Reflecting this existing practice, under the new MCL, a special resolution is sufficient to amend the provisions of a company’s constitution, even for amendments relating to a change in name or objects.
The registration requirement still applies, and amendments will need to be registered within 28 days to be effective.
4. Company objectives no longer required
Under the new corporate regime, companies will have full legal capacity to carry on any business or activity, subject to certain limitations provided under the new MCL or other laws.
The objectives of an existing company registered under the MCA 1914 will continue to apply until the end of the 12 month transitional period after the commencement of the new MCL.
Such objectives will be deemed removed at the end of the transitional period unless a special resolution of the company is passed to maintain its objectives and notice confirming this is filed with the Companies Registrar.
5. Meeting requirements eased
Companies with less than 30 employees and annual revenues of less than MMK 50 million will be exempted from a number of reporting and meeting requirements, for example annual general meetings and annual financial reports. [Such relaxation of requirements will ease the doing of business and reduce compliance costs for small and medium enterprises.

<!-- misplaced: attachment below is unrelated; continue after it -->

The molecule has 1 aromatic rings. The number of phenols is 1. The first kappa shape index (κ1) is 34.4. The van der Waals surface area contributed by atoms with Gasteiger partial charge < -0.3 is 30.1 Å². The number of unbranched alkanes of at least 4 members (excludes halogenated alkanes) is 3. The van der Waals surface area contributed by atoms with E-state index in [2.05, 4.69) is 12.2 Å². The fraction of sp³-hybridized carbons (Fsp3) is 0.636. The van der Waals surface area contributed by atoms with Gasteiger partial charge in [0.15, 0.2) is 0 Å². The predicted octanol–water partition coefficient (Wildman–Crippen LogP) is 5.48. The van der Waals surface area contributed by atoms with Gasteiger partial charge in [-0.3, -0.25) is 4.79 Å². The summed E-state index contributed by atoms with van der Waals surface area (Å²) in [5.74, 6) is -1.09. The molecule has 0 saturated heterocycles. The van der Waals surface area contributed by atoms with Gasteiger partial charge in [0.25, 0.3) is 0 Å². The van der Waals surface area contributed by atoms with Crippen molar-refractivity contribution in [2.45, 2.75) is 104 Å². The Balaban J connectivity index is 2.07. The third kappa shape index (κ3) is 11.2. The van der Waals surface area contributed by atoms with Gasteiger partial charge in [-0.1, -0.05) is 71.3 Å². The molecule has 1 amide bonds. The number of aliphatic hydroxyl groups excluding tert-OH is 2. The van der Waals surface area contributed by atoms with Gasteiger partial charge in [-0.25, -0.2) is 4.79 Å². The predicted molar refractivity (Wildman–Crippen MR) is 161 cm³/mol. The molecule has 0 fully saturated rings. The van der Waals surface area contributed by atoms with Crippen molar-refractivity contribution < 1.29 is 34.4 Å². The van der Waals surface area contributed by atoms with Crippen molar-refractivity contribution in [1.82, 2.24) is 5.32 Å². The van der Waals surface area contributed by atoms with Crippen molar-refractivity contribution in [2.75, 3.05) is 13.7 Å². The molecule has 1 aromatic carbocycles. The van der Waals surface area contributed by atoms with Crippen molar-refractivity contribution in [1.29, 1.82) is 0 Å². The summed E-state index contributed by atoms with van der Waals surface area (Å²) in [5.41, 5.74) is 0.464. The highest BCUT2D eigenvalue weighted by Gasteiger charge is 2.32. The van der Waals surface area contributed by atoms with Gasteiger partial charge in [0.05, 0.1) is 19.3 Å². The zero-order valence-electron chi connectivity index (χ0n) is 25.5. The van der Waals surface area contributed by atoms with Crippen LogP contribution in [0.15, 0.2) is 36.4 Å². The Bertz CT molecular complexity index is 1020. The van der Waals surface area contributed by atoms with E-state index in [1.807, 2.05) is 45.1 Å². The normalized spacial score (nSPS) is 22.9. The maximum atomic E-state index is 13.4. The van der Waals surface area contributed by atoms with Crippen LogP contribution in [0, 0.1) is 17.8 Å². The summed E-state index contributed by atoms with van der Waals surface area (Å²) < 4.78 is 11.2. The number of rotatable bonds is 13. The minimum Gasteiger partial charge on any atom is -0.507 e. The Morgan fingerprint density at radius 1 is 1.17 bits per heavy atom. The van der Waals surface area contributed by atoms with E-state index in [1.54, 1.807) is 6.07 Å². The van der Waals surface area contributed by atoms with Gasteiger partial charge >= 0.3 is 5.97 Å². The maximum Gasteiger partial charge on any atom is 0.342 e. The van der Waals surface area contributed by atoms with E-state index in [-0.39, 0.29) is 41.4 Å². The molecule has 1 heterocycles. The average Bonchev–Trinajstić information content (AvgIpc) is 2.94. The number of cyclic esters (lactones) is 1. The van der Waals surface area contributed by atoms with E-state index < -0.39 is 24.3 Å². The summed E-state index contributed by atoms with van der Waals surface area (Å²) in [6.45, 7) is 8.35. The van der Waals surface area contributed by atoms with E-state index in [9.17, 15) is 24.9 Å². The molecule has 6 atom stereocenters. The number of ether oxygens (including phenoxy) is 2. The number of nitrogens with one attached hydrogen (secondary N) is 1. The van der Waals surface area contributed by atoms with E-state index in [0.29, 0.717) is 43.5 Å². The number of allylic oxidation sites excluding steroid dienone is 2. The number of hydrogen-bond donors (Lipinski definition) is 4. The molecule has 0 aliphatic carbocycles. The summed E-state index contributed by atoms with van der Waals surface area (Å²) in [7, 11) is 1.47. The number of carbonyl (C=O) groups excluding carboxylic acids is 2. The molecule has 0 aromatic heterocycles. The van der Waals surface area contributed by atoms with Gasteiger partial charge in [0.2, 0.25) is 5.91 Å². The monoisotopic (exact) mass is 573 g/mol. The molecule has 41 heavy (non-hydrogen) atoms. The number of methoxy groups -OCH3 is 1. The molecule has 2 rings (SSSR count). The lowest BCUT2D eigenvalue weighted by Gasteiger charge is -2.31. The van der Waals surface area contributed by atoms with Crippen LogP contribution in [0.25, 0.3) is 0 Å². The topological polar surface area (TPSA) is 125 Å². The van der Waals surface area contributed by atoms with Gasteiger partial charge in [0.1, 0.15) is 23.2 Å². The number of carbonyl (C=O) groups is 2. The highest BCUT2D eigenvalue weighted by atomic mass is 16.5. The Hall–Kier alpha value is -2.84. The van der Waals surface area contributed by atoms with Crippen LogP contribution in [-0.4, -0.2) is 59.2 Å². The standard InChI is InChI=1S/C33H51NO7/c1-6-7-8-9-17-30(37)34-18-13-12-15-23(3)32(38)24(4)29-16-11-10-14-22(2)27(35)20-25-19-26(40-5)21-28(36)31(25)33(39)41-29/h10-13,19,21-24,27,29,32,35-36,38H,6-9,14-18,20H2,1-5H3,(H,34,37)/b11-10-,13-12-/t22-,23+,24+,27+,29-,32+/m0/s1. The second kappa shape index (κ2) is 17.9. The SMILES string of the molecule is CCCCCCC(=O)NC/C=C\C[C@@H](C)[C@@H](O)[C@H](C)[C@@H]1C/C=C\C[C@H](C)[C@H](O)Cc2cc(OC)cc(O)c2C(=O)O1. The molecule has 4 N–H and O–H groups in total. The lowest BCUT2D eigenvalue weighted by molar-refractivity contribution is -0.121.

6. Permits to trade abolished
Under the new MCL, a permit to trade will no longer be required for registration of a company.
7. One shareholder requirement
Currently, at least two shareholders are required to incorporate a company. Under the new MCL, only one member and one share is required to register a company.
This means that it is now possible for one individual shareholder to own a company or for one corporate shareholder to register a 100% owned subsidiary.
8. One director requirement
Under the MCA, a company must have at least two shareholders and two directors. Under the MCL, only one shareholder and one director is required to incorporate a company.
Note however that the new MCL provides that at least one director must be “ordinarily resident” in Myanmar, that is, the director is required to be resident in Myanmar for at least 183 days in any 12 month period after the new MCL comes into force.
9. Different classes of shares allowed
The new MCL will allow a company to issue different classes and types of shares, for example shares which are redeemable, shares which have preference or restricted rights to distribution of capital or income, shares which have limited and conditional voting rights and shares which do not have voting rights.
Further, companies may issue other securities such as options and convertible shares. This will give potential investors a wider range of investment options.
10. Par value to be abolished
Shares issued by a company will have no par value under the new MCL.
The transition to a no-par value regime follows the development and practice in other countries such as Australia, New Zealand, Singapore, Hong Kong and Malaysia which have also abolished par value.
For more information, please contact:
Samuel Britton, Of Counsel | ZICO Law Myanmar